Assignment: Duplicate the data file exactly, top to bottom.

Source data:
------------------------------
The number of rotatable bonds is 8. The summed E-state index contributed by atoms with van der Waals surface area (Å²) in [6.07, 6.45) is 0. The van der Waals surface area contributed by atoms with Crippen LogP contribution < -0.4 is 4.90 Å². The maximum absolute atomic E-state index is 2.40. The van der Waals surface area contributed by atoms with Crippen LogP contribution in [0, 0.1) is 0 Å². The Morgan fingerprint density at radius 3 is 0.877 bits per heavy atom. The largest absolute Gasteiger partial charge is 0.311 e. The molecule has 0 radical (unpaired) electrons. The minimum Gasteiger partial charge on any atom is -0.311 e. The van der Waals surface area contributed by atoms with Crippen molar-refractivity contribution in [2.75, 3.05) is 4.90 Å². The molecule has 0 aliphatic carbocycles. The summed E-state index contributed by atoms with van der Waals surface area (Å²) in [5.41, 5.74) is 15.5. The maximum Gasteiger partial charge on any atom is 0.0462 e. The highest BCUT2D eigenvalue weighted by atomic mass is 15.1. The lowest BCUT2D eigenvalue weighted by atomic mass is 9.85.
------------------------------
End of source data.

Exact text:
The number of rotatable bonds is 8. The summed E-state index contributed by atoms with van der Waals surface area (Å²) in [6.07, 6.45) is 0. The van der Waals surface area contributed by atoms with Crippen LogP contribution < -0.4 is 4.90 Å². The maximum absolute atomic E-state index is 2.40. The van der Waals surface area contributed by atoms with Crippen LogP contribution in [0, 0.1) is 0 Å². The Morgan fingerprint density at radius 3 is 0.877 bits per heavy atom. The largest absolute Gasteiger partial charge is 0.311 e. The molecule has 0 radical (unpaired) electrons. The minimum Gasteiger partial charge on any atom is -0.311 e. The van der Waals surface area contributed by atoms with Crippen molar-refractivity contribution in [2.75, 3.05) is 4.90 Å². The molecule has 0 aliphatic carbocycles. The summed E-state index contributed by atoms with van der Waals surface area (Å²) in [5.41, 5.74) is 15.5. The maximum Gasteiger partial charge on any atom is 0.0462 e. The highest BCUT2D eigenvalue weighted by atomic mass is 15.1. The lowest BCUT2D eigenvalue weighted by atomic mass is 9.85.